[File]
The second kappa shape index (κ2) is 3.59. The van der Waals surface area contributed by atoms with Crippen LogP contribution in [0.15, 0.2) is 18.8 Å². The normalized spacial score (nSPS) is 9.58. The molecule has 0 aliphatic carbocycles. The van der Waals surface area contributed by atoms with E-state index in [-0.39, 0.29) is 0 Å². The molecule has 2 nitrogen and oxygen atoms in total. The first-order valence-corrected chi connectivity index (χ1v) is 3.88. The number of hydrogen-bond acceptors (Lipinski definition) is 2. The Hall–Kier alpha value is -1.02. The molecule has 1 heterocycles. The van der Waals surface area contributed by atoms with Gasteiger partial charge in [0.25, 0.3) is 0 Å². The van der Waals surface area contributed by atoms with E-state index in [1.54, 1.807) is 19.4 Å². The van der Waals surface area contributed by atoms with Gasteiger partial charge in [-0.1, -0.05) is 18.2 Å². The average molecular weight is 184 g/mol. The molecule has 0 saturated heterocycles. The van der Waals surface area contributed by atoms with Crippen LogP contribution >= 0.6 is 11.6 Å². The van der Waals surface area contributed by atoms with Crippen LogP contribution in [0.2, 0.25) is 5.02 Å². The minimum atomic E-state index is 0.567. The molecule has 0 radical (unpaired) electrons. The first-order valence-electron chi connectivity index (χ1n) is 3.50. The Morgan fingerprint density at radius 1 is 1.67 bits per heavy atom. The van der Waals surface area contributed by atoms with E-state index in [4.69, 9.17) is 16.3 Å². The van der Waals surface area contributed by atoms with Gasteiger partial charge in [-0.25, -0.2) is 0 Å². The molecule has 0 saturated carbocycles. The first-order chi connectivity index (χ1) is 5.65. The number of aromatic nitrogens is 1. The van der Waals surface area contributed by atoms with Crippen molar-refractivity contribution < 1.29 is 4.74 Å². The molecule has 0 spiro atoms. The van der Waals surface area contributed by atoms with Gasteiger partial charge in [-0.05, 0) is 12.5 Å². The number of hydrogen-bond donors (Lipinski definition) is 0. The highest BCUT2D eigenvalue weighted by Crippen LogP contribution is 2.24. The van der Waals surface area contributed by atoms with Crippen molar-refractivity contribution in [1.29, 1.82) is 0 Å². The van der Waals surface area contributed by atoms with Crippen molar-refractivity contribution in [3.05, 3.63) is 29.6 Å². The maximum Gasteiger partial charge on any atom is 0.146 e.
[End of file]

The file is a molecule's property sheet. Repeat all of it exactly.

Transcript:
The second kappa shape index (κ2) is 3.59. The van der Waals surface area contributed by atoms with Crippen LogP contribution in [0.15, 0.2) is 18.8 Å². The normalized spacial score (nSPS) is 9.58. The molecule has 0 aliphatic carbocycles. The van der Waals surface area contributed by atoms with E-state index in [-0.39, 0.29) is 0 Å². The molecule has 2 nitrogen and oxygen atoms in total. The first-order valence-corrected chi connectivity index (χ1v) is 3.88. The number of hydrogen-bond acceptors (Lipinski definition) is 2. The Hall–Kier alpha value is -1.02. The molecule has 1 heterocycles. The van der Waals surface area contributed by atoms with Gasteiger partial charge in [0.25, 0.3) is 0 Å². The van der Waals surface area contributed by atoms with E-state index in [1.54, 1.807) is 19.4 Å². The van der Waals surface area contributed by atoms with Gasteiger partial charge in [-0.1, -0.05) is 18.2 Å². The average molecular weight is 184 g/mol. The molecule has 0 saturated heterocycles. The van der Waals surface area contributed by atoms with Crippen LogP contribution >= 0.6 is 11.6 Å². The van der Waals surface area contributed by atoms with Crippen LogP contribution in [0.2, 0.25) is 5.02 Å². The minimum atomic E-state index is 0.567. The molecule has 0 radical (unpaired) electrons. The first-order valence-electron chi connectivity index (χ1n) is 3.50. The Morgan fingerprint density at radius 1 is 1.67 bits per heavy atom. The van der Waals surface area contributed by atoms with E-state index in [4.69, 9.17) is 16.3 Å². The van der Waals surface area contributed by atoms with Gasteiger partial charge in [-0.25, -0.2) is 0 Å². The molecule has 0 saturated carbocycles. The first-order chi connectivity index (χ1) is 5.65. The number of aromatic nitrogens is 1. The van der Waals surface area contributed by atoms with Crippen molar-refractivity contribution < 1.29 is 4.74 Å². The molecule has 0 spiro atoms. The van der Waals surface area contributed by atoms with Gasteiger partial charge in [-0.05, 0) is 12.5 Å². The number of hydrogen-bond donors (Lipinski definition) is 0. The highest BCUT2D eigenvalue weighted by Crippen LogP contribution is 2.24. The van der Waals surface area contributed by atoms with Crippen molar-refractivity contribution in [1.29, 1.82) is 0 Å². The van der Waals surface area contributed by atoms with Crippen molar-refractivity contribution in [3.05, 3.63) is 29.6 Å². The maximum Gasteiger partial charge on any atom is 0.146 e.